Deadpool 2 at its core is fun and more action packed than ever before; Ryan Reynolds returns to embody the role of the Merc with the Mouth in the follow-up sequel to the 2016 film. But does it provide a story that walks hand in hand with its slapstick comedy?
As mentioned, the Deadpool films are hardcore comedies at heart, more-so than almost any superhero film I’ve seen to date. Ryan Reynolds grasp on the character feels natural and he’s more comfortable than ever squeezing into that suit as Deadpool. With the Deadpool films it’s hard to tell just how much was improvised from Reynolds and how much was written, but the wild humour certainly feels more written. Josh Brolin as Cable was a near great casting choice – his older and more worn personality felt like an appropriate representation of the battle torn cyborg from the future. However actor Julian Dennison had trouble delivering a convincing performance as the confused young mutant and showed that he is still a bit too inexperienced to handle a role as emotional as this.
Naturally not every joke hits but with a character like Deadpool (where every other sentence is a reference or crude joke) it would be nigh impossible for more than a few not to land. Humour is one of Deadpool’s entire source of originality (save his fourth wall breaking nature); naturally almost every spare moment had a joke or reference to the point in which a lot of interesting dialogue to develop the supporting cast felt missed. What was nice however was that it makes a concerted effort at trying to find some emotional strings to veer to, though this emotion never quite takes itself to the next level. This sequel takes a hand at looking under the mask of Deadpool, more specifically at Wade Wilson’s human core – the mistakes, regrets, and to some degree his own self hatred, this microscope is almost entirely focused on Wade. Whether you believe that Deadpool should be humanised or left more as a walking talking pisstake of the superhero genre is debatable. The emotion that is explored, while admirable, simply isn’t enough to distract from the bland story provided.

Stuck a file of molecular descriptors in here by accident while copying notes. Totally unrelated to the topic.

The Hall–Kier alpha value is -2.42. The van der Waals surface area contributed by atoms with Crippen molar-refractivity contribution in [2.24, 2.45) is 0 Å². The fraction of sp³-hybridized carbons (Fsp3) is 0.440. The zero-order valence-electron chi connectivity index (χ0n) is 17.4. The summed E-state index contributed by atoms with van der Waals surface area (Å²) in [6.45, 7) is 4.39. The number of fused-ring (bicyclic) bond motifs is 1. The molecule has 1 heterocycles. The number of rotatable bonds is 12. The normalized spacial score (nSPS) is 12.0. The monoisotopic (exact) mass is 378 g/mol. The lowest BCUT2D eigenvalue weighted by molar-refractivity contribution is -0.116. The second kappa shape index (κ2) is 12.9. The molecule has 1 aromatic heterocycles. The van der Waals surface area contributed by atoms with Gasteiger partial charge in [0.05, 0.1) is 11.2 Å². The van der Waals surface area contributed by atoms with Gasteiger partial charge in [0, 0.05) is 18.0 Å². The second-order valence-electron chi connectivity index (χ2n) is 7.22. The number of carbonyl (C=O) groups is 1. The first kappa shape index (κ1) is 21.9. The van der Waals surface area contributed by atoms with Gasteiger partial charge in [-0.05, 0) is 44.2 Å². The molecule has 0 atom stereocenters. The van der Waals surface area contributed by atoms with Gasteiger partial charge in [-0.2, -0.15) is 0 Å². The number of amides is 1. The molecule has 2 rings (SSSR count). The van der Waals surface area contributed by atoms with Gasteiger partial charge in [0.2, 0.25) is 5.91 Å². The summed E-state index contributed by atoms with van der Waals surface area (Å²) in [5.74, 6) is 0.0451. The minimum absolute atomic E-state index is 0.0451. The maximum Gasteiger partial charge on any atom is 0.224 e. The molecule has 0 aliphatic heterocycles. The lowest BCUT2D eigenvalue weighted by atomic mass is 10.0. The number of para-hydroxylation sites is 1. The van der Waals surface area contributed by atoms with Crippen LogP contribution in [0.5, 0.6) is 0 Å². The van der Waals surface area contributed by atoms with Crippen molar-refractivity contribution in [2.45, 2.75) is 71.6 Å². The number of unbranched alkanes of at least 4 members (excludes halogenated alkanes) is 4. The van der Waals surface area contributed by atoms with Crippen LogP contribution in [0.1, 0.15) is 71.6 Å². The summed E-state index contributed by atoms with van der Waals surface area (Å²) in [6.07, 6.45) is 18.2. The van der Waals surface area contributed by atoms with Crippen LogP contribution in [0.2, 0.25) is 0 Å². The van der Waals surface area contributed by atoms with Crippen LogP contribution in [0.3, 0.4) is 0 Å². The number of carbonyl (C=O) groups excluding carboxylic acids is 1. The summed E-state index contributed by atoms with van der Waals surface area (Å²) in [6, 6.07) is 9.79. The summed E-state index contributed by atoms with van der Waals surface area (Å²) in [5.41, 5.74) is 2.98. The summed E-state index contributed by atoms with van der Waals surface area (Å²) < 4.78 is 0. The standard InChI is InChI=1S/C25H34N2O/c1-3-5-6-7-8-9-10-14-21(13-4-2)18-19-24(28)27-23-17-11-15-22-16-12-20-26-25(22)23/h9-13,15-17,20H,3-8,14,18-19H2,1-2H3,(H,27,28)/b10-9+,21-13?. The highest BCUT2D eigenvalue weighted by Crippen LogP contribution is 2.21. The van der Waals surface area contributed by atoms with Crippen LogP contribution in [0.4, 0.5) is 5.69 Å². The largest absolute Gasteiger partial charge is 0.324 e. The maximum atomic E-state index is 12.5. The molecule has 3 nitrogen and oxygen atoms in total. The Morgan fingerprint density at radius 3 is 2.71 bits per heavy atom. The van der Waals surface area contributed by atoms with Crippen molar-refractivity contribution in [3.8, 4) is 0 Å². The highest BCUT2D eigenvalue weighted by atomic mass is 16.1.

‘Deadpool2 takes advantage of its budget increase and doubles down on those delicious special effects – more specifically the action sequences, and while the overall visual quality of CGI character’s is okay. It shines when the fights break out with its clean stunts and sleek shots. Costume design is strong as usual as is the impeccable makeup for Wade’s face. I have mixed feelings on the music used, it could never quite tell what it wanted to be and while this does offer a degree of surprise for each passing song, the lack of solid theme felt unfocused.
Deadpool 2 is fun and exciting, though it faces some hurdles with all the competition out there, director David Leitch does his job but hasn’t taken audiences to a level that spells “now THAT was a sequel“. Deadpool 2 may not exceed its first film in story quality, but it maintains the character’s identity at all costs and stashes just as much crude humour and pop culture references as its predecessor – and maybe that’s all someone would want out of it. But for me, while no doubt funny and entertaining, the ripeness of its humour has difficulty providing the same juicy kick as it once did.